A Map of the World, Drawn With Just One Line

Shaunacy Ferro

National borders are political features, not geographic ones. These borders, however arbitrary, divide people—Hawaii, 2500 miles from California, is part of the United States, while Tijuana, 20 miles from San Diego, requires a trip through customs.

Joseph Berkner, a geoinformation science student at a Berlin university, wanted to create a map that highlighted the interconnectedness of the world, regardless of political borders. And so he designed a map that is drawn with just one line. Created in response to Europe’s current refugee crisis and other world events driven by the divides in religion, nationality, and other demographic characteristics, it highlights the links between neighboring countries and cities, stretching across land and ocean.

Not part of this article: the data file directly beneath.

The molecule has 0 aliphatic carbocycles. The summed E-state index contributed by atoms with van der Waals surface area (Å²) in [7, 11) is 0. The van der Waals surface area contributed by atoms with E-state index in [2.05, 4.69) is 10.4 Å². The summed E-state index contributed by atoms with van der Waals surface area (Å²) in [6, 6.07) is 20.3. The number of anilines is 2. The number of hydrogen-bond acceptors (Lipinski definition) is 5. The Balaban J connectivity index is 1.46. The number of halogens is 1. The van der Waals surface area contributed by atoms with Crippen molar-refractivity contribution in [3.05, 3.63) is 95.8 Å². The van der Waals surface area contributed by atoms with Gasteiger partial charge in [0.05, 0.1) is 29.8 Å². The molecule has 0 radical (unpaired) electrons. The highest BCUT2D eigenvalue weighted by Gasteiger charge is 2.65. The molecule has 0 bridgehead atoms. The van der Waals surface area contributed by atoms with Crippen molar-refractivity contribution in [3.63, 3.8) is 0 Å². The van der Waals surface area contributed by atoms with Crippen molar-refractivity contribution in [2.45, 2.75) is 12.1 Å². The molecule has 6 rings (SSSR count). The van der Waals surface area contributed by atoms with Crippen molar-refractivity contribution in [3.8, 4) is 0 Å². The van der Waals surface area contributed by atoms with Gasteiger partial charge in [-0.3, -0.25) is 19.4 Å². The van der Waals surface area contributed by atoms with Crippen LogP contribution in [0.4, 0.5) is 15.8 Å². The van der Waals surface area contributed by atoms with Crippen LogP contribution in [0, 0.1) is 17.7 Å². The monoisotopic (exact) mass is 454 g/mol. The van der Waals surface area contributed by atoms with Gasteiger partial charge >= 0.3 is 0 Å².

He writes on his site:

In mapping, lines are (mostly) used as borders to divide the space in sections: borders between land and water, borders between different altitudes or borders between nations. As a person who loves to make maps, for the last weeks I was thinking about what I can do to draw a line to CONNECT instead of DIVIDE. So I created a world map consisting of a single line.

You can buy it here in several different forms, including in a shower curtain or a duvet cover. Prices start at $89.

[h/t: CityLab]

All images via Geolic